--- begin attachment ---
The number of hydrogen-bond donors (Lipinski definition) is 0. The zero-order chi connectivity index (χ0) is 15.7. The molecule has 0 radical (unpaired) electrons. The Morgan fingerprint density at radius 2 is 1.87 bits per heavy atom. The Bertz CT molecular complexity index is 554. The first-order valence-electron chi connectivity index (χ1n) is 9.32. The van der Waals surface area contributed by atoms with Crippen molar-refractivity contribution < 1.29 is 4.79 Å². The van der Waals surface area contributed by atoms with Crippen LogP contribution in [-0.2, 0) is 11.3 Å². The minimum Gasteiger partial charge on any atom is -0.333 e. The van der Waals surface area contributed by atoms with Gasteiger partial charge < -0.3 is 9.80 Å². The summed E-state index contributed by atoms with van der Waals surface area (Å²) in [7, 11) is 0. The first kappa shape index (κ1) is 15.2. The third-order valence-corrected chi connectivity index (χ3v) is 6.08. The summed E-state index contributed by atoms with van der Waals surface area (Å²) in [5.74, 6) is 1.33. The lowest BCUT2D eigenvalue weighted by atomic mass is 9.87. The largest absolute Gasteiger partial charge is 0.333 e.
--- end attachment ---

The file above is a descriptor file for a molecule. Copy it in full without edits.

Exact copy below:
The number of hydrogen-bond donors (Lipinski definition) is 0. The zero-order chi connectivity index (χ0) is 15.7. The molecule has 0 radical (unpaired) electrons. The Morgan fingerprint density at radius 2 is 1.87 bits per heavy atom. The Bertz CT molecular complexity index is 554. The first-order valence-electron chi connectivity index (χ1n) is 9.32. The van der Waals surface area contributed by atoms with Crippen molar-refractivity contribution < 1.29 is 4.79 Å². The van der Waals surface area contributed by atoms with Crippen LogP contribution in [-0.2, 0) is 11.3 Å². The minimum Gasteiger partial charge on any atom is -0.333 e. The van der Waals surface area contributed by atoms with Gasteiger partial charge < -0.3 is 9.80 Å². The summed E-state index contributed by atoms with van der Waals surface area (Å²) in [7, 11) is 0. The first kappa shape index (κ1) is 15.2. The third-order valence-corrected chi connectivity index (χ3v) is 6.08. The summed E-state index contributed by atoms with van der Waals surface area (Å²) in [5.74, 6) is 1.33. The lowest BCUT2D eigenvalue weighted by atomic mass is 9.87. The largest absolute Gasteiger partial charge is 0.333 e.